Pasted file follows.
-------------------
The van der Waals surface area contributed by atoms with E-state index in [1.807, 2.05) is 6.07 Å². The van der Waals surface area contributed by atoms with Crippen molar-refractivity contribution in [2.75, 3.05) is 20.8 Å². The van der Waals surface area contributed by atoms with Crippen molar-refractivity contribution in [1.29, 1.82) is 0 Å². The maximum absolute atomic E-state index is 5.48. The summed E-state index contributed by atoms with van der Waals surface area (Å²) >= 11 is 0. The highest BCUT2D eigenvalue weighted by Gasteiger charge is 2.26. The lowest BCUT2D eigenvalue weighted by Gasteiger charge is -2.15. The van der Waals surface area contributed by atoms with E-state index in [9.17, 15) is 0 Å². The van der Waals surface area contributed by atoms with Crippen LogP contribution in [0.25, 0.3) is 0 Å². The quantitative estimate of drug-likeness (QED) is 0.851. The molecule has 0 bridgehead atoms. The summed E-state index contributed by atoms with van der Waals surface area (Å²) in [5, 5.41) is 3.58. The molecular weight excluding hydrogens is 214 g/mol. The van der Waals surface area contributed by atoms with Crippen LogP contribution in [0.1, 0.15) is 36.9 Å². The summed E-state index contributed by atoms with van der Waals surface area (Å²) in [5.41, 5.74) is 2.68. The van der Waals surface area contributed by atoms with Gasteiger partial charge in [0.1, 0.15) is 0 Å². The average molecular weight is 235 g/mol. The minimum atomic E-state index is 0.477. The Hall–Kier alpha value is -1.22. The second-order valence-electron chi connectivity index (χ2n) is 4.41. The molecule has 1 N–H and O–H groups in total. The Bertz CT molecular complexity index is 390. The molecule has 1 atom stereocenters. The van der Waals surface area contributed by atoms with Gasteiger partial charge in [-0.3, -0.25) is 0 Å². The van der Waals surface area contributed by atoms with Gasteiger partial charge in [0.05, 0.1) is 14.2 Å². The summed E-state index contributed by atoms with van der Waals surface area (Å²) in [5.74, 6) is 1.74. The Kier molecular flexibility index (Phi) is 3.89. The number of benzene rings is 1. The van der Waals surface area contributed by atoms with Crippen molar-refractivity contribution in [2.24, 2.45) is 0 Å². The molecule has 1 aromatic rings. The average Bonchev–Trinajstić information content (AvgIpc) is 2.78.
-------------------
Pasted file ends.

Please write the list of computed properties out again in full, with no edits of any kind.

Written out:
The van der Waals surface area contributed by atoms with E-state index in [1.807, 2.05) is 6.07 Å². The van der Waals surface area contributed by atoms with Crippen molar-refractivity contribution in [2.75, 3.05) is 20.8 Å². The van der Waals surface area contributed by atoms with Crippen molar-refractivity contribution in [1.29, 1.82) is 0 Å². The maximum absolute atomic E-state index is 5.48. The summed E-state index contributed by atoms with van der Waals surface area (Å²) >= 11 is 0. The highest BCUT2D eigenvalue weighted by Gasteiger charge is 2.26. The lowest BCUT2D eigenvalue weighted by Gasteiger charge is -2.15. The van der Waals surface area contributed by atoms with E-state index in [9.17, 15) is 0 Å². The van der Waals surface area contributed by atoms with Crippen LogP contribution in [0.25, 0.3) is 0 Å². The quantitative estimate of drug-likeness (QED) is 0.851. The molecule has 0 bridgehead atoms. The summed E-state index contributed by atoms with van der Waals surface area (Å²) in [5, 5.41) is 3.58. The molecular weight excluding hydrogens is 214 g/mol. The van der Waals surface area contributed by atoms with Crippen LogP contribution in [0.1, 0.15) is 36.9 Å². The summed E-state index contributed by atoms with van der Waals surface area (Å²) in [5.41, 5.74) is 2.68. The van der Waals surface area contributed by atoms with Gasteiger partial charge in [0.1, 0.15) is 0 Å². The average molecular weight is 235 g/mol. The minimum atomic E-state index is 0.477. The Hall–Kier alpha value is -1.22. The second-order valence-electron chi connectivity index (χ2n) is 4.41. The molecule has 1 N–H and O–H groups in total. The Bertz CT molecular complexity index is 390. The molecule has 1 atom stereocenters. The van der Waals surface area contributed by atoms with Gasteiger partial charge in [-0.3, -0.25) is 0 Å². The van der Waals surface area contributed by atoms with Gasteiger partial charge in [0.05, 0.1) is 14.2 Å². The summed E-state index contributed by atoms with van der Waals surface area (Å²) in [5.74, 6) is 1.74. The Kier molecular flexibility index (Phi) is 3.89. The number of benzene rings is 1. The van der Waals surface area contributed by atoms with Crippen molar-refractivity contribution in [2.24, 2.45) is 0 Å². The molecule has 1 aromatic rings. The average Bonchev–Trinajstić information content (AvgIpc) is 2.78.